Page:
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Hit the Road

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The photo had been taped up above Teal’c’s mirror as long as Vala knew him.  At first glance, it seemed a rather nondescript geological formation, sky being far more of interest to her than earth, but she knew him well enough now to understand that it had to be important somehow.

“Have you been there?” she asked once as they got ready for a mission.

His posture did not change, nor did his expression. “I have not,” he replied, his voice as impassive as his face.

She heard it anyway though.

That was when she realized there had been a major oversight on the part of their teammates.  Granted they were busy all the time with fate of the galaxy stuff, but honestly, she’d only been here a matter of months and was already going stir crazy.  How had Teal’c somehow managed to live on this planet for nine years and not really see any of it?

Clearly they needed one of those famous Tau’ri rites of passage she’d seen in the movies: a road trip.

Which meant they would need a car.

Vala knew better than to ask Daniel or Sam, who would come up with a million reasons why it was a bad idea.  Cam would just ask to come along and Landry had a serious lack of imagination.  General O’Neill was her best hope.

She knew she’d won the moment he answered the phone, his voice heavy with indignation and the same edge of being trapped that she could see sometimes in Teal’c.

Most people wouldn’t have been able to see past two aliens wanting to run wild across state lines, but General O’Neill had rebelled enough in his day to know the difference between a lark and a rescue mission.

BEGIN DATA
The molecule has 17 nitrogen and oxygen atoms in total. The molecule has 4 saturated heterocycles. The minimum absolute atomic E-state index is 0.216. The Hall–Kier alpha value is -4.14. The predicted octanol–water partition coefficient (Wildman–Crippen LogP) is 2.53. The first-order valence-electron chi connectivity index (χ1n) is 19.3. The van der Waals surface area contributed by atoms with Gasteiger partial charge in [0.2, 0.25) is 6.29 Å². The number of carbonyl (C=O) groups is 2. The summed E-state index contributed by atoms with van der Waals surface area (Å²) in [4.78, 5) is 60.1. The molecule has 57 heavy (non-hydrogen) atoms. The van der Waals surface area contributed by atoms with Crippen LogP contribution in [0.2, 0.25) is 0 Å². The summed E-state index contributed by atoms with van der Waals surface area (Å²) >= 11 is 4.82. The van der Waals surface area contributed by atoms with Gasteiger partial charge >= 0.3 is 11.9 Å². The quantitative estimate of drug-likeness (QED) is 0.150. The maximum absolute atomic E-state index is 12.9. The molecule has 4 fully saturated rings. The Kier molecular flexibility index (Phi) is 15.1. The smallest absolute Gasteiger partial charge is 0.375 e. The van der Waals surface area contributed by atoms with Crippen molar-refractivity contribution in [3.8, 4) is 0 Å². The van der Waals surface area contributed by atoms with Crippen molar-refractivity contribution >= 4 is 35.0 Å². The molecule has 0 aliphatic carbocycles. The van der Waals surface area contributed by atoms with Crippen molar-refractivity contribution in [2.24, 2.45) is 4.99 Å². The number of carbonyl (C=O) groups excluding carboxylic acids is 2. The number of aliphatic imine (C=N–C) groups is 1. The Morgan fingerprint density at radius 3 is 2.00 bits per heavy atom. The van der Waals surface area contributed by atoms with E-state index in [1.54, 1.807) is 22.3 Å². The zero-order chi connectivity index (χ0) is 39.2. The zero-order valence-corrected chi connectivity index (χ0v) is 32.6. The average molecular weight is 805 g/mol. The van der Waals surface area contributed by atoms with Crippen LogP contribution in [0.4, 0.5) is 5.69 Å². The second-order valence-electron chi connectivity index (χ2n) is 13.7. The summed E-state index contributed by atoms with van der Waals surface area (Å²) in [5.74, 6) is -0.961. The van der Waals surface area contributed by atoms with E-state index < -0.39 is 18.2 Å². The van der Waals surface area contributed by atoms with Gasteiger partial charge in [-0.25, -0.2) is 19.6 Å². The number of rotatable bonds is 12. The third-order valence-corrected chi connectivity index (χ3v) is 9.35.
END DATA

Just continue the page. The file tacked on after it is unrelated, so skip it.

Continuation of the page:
“Just don’t…blow anything up, okay?” he said, his own voice wistful.

Vala always knew the general saw a lot more than he let on.

In the car, slipping away from the pressing suburbs of Colorado Springs, Vala realized she’d organized this jailbreak as much for herself as Teal’c.  Taking a deep breath, she relaxed into the seductive lure of freedom.  She had no problems with impure motives if the end results were the same.

As signs of civilization began to fall away, so did Teal’c’s careful adherence to speed limits, his foot pressing towards the floor.  It was only as they sped into open countryside, the wind whipping over their heads, the world pushing back at them, that the layers of restraint finally peeled back.

Out here, they had nothing to prove, no standards to live up to.

Somewhere in the desert north of Albuquerque, Teal’c pulled over and taught Vala how to drive.  Surprisingly, she found she actually preferred it to flying a space ship.  At least on the ground you always knew which way was up.

Dusk bled into the sort of complete darkness that only existed in the desert.  They continued driving, Vala dozing in the passenger seat.  She had it tilted back as far as it could go, staring up at the stars and the pitted face of Earth’s moon, never having realized before how much it resembled her own childhood moon.

She’d believed it long forgotten, buried with a million other unpleasant things, but didn’t mind the reminder as much as she would have thought.